SOUNDTRACK can easily be classified as an experiment in creativity. It's a bold move by director Neerav Ghosh who has found willing backers in his generous producers. Not everyone gets a chance to explore the realms of his thoughts and explode on celluloid with such gay abandon as does Neerav and his protagonist Rajeev Khandelwal. With AAMIR, released three years ago, Rajeev stamped his imprint as a quality actor. In SOUNDTRACK, he further endorses that truth.
Anurag Kashyap tried his hand at this 'experimental element' in NO SMOKING. That's probably the reason why he is part of this film in a small role as someone who talks glowingly about Raunak Kaul (Rajeev Khandelwal) who is now a successful music composer, although he has turned deaf. There are others from the music industry as well, who speak about Raunak's genius. There's Anu Mallick, Salim (of Salim-Suleiman fame), Kailsah Kher apart from successful VJs and DJs. That's a novelty Neerav brings into this film as he intersperses their views on the central character as he tells the story.
Raunak is full of life. He comes to the city from a small town to make it big. He lost his father at the age of six, but does remember the 'musical times' he had with his dad. His uncle hands him some unfinished tapes of his father and Raunak adds layers to it which become an instant hit in the night club where he is the most sought-after DJ. Already high on alcohol, he takes to drugs of all sorts not to mention women. Life is actually a mess, but he perceives it as bliss. Excess takes its toll on his body and the constant loud decibel levels at the club aided by his 'wasted' lifestyle brings about a hearing disability. He turns stone deaf.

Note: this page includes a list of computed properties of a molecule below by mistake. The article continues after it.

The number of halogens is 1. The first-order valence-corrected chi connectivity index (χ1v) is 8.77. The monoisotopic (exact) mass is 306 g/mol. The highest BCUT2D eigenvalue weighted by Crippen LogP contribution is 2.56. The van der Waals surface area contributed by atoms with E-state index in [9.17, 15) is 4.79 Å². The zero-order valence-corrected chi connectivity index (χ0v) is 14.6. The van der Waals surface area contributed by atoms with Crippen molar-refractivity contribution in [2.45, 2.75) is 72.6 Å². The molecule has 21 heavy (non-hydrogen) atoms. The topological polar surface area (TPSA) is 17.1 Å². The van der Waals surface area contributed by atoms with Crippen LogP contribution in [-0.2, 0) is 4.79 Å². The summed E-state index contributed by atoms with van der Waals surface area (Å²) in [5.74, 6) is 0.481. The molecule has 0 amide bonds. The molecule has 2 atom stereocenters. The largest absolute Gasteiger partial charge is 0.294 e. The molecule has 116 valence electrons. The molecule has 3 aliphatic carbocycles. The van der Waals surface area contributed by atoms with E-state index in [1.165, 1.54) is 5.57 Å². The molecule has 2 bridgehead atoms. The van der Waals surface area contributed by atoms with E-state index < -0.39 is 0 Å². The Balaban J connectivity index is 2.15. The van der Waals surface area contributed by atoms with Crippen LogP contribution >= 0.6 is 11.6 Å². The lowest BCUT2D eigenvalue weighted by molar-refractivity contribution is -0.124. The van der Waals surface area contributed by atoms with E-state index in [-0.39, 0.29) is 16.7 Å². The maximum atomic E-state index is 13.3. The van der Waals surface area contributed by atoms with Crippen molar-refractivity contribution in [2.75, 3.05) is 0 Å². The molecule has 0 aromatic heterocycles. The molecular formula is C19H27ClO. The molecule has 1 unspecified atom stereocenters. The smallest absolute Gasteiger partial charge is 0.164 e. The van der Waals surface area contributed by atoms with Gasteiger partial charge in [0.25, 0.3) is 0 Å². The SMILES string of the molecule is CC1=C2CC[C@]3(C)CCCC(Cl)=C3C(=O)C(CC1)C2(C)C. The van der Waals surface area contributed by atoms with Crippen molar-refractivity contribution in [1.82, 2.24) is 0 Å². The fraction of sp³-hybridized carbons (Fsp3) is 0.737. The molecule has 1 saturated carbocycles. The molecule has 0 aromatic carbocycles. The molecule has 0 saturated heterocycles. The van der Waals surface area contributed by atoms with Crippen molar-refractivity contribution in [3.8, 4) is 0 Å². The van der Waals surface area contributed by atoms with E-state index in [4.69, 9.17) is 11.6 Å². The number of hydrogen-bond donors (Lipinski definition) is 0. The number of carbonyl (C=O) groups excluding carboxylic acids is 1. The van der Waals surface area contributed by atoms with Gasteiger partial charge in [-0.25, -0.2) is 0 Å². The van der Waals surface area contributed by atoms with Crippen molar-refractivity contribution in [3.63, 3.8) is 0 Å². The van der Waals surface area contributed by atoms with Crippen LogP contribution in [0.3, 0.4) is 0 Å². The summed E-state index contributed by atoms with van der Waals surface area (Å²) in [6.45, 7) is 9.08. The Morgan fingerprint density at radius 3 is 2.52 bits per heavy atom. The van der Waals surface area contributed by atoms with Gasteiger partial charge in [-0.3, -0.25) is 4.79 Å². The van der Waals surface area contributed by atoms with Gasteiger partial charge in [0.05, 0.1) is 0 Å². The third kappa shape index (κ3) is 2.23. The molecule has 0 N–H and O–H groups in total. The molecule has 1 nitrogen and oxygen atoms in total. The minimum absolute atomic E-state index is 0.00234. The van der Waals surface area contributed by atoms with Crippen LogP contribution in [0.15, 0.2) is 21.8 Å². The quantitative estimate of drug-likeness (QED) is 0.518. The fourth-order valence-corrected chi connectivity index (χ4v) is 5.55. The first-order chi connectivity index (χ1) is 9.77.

The first half is full of excesses to the point of being repulsive. Drugs, alcohol, women and what have you... But I guess, Neerav had to drive home his point. And you realize the reasoning behind this move after the break when things glide smoothly. Raunak comes to terms with his deafness, returns to civilian life and meets with Gauri (Soha Ali Khan), who is also deaf. She is his lip-reading teacher.
It is the second part that balances out the tumultuous first. Both Soha and Rajeev share a chemistry that endears you to them. Modulating her voice and aiding it with her finger movements and facial expressions, Soha is first rate. I mean this is not a movie any heroine would do. It's only the bold who will experiment with such technically difficult roles.
It's hard-hitting and creatively presented. But what could have worked in Neerav's favour is if the rest of the cast were within the confines of the parameters he had in mind for the film.
It would be tough to get in the audience (read commercial success), but those creatively inclined should definitely watch this flick.